What is it about this time of the year? Halloween rolled around and now it feels like every spare moment I had has been absorbed into a million tasks, appointments, and activities. I know I’m not alone in the hustle and bustle of this time of the year. In fact, you might feel it even more than I do since I don’t have the added pressure of work and kids’ school events. I don’t even remember signing on to so much stuff, it just happens as the holidays appear.
If I reflect of my calendar for a moment, I get anxious trying to figure out how I’m going to get everything done. Much as I love people and celebrating, I love/need time to stay in my pajamas and tell people “Y’all need Jesus” on Reddit Relationships.
One thing I’ve noticed is that the busier I am, the less I’m flourishing, even if I’m doing a lot of great things. That’s what makes this time of year so hard: there are so many good things to do. I want to get presents for loved ones and send cards to everyone I’ve ever met and help with food or clothing drives for the less fortunate and make sure my kids get to do magical things like visit Santa and see special light displays and live manger scenes and make special, once-a-year foods from scratch and have parties and go to special Christmas services and concerts and, and, and…And the list goes on.
With that in mind, here’s a simple Flourishing Friday: Do less.
Easier said than done, right?
The Bible gives many reasons for the Sabbath. Primarily, it was for rest and worship. I’ll focus on the second reason in my next Flourishing Friday post, but the first is critical to the practice of less. Deuteronomy 5:15 says, “Remember that you were once slaves in Egypt, but the Lord your God brought you out with his strong hand and powerful arm. That is why the Lord your God has commanded you to rest on the Sabbath day.” Israel was to pause and rest as a sign that they were no longer slaves. The Lord changed their status; they were no longer forced to work all the time. Israel needed to be reminded of this fact frequently. Why is it that so many of us feel the need to prove our worth with packed schedules? Why do I feel like I am missing something important if I have to decline an opportunity or invitation? Why am I striving so hard? Apparently, I, too, need to be reminded that I am no longer a cowering, fearful slave. Instead, I am God’s child, free to find my identity and worth in him, not what I do.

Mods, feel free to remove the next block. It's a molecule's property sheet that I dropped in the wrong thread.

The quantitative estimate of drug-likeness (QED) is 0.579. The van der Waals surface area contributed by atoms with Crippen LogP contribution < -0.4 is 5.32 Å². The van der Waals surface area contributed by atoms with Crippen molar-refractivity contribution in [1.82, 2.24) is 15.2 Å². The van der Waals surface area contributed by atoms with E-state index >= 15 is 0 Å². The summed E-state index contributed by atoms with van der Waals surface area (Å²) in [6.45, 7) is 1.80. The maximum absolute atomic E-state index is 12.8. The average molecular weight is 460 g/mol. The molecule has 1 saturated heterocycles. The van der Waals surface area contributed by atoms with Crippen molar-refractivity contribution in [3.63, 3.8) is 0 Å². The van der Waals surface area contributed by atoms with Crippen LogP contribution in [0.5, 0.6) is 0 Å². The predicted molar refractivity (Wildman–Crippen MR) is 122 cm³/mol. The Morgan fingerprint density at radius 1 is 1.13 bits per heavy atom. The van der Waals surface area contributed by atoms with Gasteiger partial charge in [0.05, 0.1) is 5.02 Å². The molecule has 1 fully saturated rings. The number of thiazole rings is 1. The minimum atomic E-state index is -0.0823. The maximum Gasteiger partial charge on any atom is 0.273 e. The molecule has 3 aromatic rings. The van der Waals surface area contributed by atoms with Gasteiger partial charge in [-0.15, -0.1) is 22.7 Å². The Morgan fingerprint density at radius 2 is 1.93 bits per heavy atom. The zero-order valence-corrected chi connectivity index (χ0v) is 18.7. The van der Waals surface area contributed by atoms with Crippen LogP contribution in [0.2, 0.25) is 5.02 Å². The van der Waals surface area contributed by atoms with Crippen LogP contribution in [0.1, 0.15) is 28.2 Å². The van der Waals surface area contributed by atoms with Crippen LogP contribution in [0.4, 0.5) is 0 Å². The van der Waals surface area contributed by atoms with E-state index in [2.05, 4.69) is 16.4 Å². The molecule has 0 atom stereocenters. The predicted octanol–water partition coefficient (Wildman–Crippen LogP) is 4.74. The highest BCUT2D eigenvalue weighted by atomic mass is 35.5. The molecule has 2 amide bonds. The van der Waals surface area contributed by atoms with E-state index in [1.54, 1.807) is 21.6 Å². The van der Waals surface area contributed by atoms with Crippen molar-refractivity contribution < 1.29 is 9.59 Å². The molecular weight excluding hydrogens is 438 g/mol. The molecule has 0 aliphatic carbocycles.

Further, Exodus 31:13 says, “Tell the people of Israel: ‘Be careful to keep my Sabbath day, for the Sabbath is a sign of the covenant between me and you from generation to generation. It is given so you may know that I am the Lord, who makes you holy.’” Observing the Sabbath was a way of remembering the covenant with the Lord and respecting his proper position as the (their) Lord (i.e. the one who is actually in charge and keeping the world going). Doing less is a practical way to remind ourselves that Jesus is Lord and to trust him with the details of our lives.
In light of the fact that Jesus is Lord (and we’re not), practice doing less this week. As Bob Goff frequently says, “Quit something.” It doesn’t have to be something huge, just something that will free up your time so that you might experience more space [freedom] in your day.
Just choose one thing. Quit going to bed after a certain hour. Quit looking at your phone every time you have a chance. Quit saving all your chores for one day and do them a couple at a time throughout the week. [I totally stopped doing all my laundry on one day and started doing one load every day. That way, it only takes a little bit of my time each day and I rarely feel/am super behind]. Quit checking your emails as they come in; save them for 2-3 set times throughout the day. Quit saying “yes” to engagements before you’ve had the chance to reflect on your current commitments. Quit taking your kids to 50 different programed activities a week; make it only 49.
The irony is that as we intentionally change our schedule to do less, we actually can get more important things done because we’ve culled some distractions.
May you flourish this week as you do one less thing. May that practice increase your sense of peace and faith that Jesus is, indeed, Lord over all the details in our lives.